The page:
Food and drink containing CBD, or cannabidiol, could be taken off shelves next year over lack of scientific data to prove its potential and fears it could negatively impact people’s health.
CBD is an anti-inflammatory and non-psychoactive compound found in cannabis plants. It is widely touted for its medicinal benefits such as treating stress, anxiety, depression, insomnia, inflammation, muscle soreness, spasms, chronic pain, etc. CBD is also popularly known to treat life-threatening diseases such as epilepsy, cancer, Alzheimer’s, and Tourette.
While there’s evidence that CBD helps in reducing seizures in epileptic kids, there’s not much information or scientific data about how it can help combat cancer. NHS England has approved two cannabis-based medicines. Both medicines are grown and developed in the UK.
Epidyolex, a purified oral CBD solution, is used to reduce seizures in epilepsy. Epidyolex is used to treat two rare and severe forms of epilepsy known as Dravet syndrome and Lennox Gastaut syndrome.
The second cannabis drug approved by the NHS is Sativex, a mouth spray containing both CBD and THC, the psychoactive compound found in marijuana. Sativex has been approved to help patients suffering from multiple sclerosis, and help relieve their muscle stiffness or spasms, also known as spasticity. However, doctors cannot prescribe Sativex for relieving pain.
Campaigners said that though these regulations will help people access CBD medication, it has a very limited scope.
CBD is naturally found in cannabis plants, and it can be removed and sold as an extract used in an array of dietary supplements and beverages such as baked goods, sweets, oils, and drinks. But officials said that CBD products could be pulled off from the shelves if they’re not approved by the Food Standards Agency. They want to ensure that all CBD products in the market are safe for consumption and in compliance with the regulatory policies.
The news has come after concerns raised by the government’s Committee on Toxicity that consuming CBD infused dietary supplements and beverages could have negative health effects on the users.
Additionally, the cannabis industry is largely unregulated which means many products often contain illegal drugs such as THC, tetrahydrocannabinol, the psychoactive compound found in cannabis plants which is responsible for causing the “high” when users smoke weed.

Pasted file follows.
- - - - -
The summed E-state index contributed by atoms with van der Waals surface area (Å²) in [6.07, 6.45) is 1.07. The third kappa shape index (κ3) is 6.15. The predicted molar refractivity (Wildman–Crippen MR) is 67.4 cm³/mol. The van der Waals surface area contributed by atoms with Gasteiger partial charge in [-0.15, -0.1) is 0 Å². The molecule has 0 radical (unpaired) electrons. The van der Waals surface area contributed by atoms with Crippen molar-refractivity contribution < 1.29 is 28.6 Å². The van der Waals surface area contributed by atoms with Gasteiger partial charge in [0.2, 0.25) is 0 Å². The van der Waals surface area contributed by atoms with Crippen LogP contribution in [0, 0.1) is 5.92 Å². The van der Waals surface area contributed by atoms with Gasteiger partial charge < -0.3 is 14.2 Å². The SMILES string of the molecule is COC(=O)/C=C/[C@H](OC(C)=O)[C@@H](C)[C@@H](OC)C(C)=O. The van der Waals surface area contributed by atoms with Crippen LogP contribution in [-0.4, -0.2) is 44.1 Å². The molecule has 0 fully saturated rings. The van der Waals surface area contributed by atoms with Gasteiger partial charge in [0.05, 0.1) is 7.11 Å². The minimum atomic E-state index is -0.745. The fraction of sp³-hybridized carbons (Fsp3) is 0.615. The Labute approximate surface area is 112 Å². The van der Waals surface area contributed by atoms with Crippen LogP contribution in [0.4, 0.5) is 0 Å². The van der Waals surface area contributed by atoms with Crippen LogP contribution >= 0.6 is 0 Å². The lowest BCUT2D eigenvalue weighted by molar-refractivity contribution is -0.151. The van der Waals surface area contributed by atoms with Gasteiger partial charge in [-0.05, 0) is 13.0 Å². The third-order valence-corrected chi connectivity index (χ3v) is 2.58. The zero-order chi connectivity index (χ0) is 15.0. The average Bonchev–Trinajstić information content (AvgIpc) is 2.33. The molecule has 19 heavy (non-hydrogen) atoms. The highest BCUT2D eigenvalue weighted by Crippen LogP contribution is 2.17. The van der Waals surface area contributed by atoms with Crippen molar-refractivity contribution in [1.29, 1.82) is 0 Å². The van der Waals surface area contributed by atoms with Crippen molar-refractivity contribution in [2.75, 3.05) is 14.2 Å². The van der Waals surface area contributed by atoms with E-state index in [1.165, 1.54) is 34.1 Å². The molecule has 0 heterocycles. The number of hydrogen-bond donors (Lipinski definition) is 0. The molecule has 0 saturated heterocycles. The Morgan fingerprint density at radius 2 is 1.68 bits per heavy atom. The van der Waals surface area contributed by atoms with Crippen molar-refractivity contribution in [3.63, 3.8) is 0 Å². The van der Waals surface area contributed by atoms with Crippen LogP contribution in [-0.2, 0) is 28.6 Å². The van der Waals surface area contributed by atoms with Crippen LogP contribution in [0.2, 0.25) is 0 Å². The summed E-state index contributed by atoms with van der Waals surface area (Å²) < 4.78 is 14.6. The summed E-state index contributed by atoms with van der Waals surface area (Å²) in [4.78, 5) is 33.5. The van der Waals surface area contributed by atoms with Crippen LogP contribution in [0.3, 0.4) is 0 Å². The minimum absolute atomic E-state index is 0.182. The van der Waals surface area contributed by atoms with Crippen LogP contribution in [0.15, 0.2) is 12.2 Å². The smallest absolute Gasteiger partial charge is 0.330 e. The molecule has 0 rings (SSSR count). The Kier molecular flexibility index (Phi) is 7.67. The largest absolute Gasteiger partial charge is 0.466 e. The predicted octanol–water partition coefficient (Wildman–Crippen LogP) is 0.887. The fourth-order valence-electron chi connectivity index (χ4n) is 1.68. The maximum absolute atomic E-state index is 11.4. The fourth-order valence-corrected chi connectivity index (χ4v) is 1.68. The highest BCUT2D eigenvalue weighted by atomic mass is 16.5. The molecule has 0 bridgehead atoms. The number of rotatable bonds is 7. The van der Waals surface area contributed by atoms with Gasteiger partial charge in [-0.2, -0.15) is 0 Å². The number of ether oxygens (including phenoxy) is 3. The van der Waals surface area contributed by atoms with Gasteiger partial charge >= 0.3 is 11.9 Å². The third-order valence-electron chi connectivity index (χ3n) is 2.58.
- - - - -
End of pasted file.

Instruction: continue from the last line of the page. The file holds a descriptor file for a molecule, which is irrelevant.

As such, only approved products will be allowed to remain in the market from March 31, 2021. Meanwhile, all CBD-infused foods and drinks will have to be carefully labeled as safe for consumption and assessed thoroughly to ensure there are no substances that may fall under different drug rules than the approved cannabis in order to stay on the market.
The new rules are applicable in Northern Ireland, England, and Wales with local authorities responsible to ensure that businesses are complying with them. As for Scotland, it has different rules as devised by the Food Standards Scotland. Here, cannabis sellers are “encouraged” to apply for authorization from the European Commission.
Pregnant women and those on medication should not take CBD
In addition to the new rules, the FSA has also recommended that CBD products should not be taken by pregnant or breastfeeding women, and people who are already on medication. However, adults can consume up to 70mg a day- about 28 drops of 5% CBD, as per the medical orders.
Emily Miles, the Chief Executive of the FSA, said that CBD products are widely available on the streets but are not properly authorized. Companies offering CBD products should provide more information about the safety and the contents of the products to the regulator before March 31, 2021, or else their products will be removed from the shelves.
Chair of Committee on Toxicity, professor Alan Boobis, said his committee has reviewed the evidence on CBD infused food products and discovered evidence that it has potential adverse health effects on users. Although, not clearly sure about such a risk, they are pleased with the pragmatic and sensible approach the FSA is taking.
But the FSA only overlooks the food and beverage industry. So the standards won’t be applicable to vapes, cosmetics, or other items containing controlled drugs such as THC, or products making medicinal claims.
Possession of THC, defined as class B drugs, and cannabis can result in an unlimited fine, five years of prison, or both, while the supply and production can lead up to an unlimited fine, or 14 years in prison, or both.
The FSA’s rules won’t impact those who take medically prescribed CBD or cannabis.